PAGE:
DuPont, based in Wilmington, Del., is developing another group of compounds that target the ryanodine receptor. Called anthranilic diamides, these novel compounds show excellent control of pest insects with exceptional mammalian safety, according to the researchers. They were the first to demonstrate the mode of action of these ryanodine receptor-active molecules, says Daniel Cordova, a researcher at DuPont Crop Protection.
Both classes of compounds are believed to have high potency, the researchers say, although they are structurally different. Both insecticides are still in developmental stages.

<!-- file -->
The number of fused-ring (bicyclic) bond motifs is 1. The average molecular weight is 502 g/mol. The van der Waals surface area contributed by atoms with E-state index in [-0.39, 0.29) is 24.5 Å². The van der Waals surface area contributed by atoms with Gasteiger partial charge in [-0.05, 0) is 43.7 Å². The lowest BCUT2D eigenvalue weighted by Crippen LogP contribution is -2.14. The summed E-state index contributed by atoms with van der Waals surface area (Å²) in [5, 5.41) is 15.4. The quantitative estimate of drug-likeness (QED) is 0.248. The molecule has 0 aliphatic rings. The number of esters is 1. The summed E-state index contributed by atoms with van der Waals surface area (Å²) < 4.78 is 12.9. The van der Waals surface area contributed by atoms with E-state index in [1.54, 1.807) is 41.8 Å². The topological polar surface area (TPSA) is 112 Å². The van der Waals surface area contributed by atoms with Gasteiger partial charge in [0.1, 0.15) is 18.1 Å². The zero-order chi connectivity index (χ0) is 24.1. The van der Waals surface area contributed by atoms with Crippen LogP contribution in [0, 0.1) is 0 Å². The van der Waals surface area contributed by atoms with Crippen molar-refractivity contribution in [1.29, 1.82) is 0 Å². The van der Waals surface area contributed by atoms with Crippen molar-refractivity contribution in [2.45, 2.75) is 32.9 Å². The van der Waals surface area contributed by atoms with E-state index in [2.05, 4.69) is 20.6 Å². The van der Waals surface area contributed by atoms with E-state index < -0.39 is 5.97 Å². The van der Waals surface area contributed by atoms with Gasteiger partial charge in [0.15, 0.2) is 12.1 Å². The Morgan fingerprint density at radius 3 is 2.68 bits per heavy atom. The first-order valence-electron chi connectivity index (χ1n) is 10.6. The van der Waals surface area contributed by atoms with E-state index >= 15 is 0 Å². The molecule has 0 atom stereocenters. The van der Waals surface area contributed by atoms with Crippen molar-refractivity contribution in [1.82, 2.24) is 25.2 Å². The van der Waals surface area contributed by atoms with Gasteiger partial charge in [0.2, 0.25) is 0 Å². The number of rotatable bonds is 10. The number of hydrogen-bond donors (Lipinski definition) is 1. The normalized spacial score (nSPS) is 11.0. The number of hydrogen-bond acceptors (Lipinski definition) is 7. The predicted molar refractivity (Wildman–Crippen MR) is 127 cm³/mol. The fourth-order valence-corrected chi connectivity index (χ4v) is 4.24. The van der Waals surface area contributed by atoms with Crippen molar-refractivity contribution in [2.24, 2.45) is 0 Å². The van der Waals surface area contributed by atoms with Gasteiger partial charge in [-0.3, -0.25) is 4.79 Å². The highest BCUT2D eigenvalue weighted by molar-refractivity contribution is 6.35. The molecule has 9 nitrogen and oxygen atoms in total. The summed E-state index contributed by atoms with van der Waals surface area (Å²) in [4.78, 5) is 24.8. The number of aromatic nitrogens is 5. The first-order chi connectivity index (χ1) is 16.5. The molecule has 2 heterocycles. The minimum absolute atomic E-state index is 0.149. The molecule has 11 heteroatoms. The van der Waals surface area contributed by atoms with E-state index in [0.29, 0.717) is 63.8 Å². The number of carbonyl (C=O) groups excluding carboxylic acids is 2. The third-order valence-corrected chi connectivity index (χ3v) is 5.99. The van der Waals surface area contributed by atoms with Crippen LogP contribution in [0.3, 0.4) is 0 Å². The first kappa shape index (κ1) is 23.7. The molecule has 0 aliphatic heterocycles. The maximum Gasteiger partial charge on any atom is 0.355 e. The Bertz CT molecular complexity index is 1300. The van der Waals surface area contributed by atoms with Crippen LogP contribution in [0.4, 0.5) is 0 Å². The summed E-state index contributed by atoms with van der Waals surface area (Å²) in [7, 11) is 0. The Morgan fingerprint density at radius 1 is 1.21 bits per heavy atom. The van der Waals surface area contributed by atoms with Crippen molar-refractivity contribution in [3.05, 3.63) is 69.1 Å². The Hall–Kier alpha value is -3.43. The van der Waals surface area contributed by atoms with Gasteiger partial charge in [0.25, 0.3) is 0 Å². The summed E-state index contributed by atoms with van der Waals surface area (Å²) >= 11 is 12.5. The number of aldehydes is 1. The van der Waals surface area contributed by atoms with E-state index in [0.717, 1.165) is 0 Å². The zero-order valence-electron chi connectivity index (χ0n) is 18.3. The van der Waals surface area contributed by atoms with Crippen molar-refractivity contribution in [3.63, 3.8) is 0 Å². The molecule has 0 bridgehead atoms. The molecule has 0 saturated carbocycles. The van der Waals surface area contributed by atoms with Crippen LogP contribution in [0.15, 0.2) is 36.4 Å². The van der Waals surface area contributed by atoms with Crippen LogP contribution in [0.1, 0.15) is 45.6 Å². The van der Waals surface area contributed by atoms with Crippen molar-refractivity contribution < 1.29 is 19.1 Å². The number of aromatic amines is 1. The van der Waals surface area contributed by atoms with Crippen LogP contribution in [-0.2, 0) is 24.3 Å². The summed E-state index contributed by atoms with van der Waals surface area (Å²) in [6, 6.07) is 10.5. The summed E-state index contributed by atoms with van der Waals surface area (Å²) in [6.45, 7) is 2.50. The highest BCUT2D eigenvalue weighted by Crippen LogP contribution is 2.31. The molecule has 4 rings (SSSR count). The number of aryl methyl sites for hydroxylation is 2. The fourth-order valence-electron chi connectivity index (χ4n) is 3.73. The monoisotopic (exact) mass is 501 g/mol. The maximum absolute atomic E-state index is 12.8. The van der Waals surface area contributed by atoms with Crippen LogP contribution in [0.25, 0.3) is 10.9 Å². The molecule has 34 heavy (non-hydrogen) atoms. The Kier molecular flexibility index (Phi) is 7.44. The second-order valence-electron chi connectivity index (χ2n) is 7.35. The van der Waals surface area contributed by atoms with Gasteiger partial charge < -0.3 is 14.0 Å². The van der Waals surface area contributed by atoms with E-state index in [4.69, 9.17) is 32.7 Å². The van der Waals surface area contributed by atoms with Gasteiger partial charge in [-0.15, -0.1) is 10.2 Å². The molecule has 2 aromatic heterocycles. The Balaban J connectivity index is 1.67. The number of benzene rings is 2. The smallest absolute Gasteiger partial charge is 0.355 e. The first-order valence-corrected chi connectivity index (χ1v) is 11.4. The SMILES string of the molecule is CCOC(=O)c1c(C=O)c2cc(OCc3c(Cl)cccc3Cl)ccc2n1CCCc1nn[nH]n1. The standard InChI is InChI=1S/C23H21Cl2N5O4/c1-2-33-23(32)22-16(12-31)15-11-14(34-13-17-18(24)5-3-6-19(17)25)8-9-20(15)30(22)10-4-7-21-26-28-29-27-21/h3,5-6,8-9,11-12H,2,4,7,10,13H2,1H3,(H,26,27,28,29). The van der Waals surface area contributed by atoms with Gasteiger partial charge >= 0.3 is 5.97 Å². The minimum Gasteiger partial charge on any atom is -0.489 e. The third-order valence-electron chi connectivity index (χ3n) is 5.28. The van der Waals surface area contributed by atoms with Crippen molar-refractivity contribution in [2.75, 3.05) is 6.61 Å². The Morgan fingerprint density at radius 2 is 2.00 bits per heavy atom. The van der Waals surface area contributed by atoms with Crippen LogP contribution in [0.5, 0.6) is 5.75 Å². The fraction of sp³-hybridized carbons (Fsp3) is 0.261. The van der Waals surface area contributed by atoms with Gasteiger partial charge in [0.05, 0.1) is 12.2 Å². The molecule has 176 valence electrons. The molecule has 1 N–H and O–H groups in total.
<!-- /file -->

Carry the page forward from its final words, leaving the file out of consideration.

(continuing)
The research team at DuPont says they have cloned ryanodine receptors from several insect species and that these receptors may help provide a better understanding of their role in calcium signaling, which could lead to new insights into human diseases.
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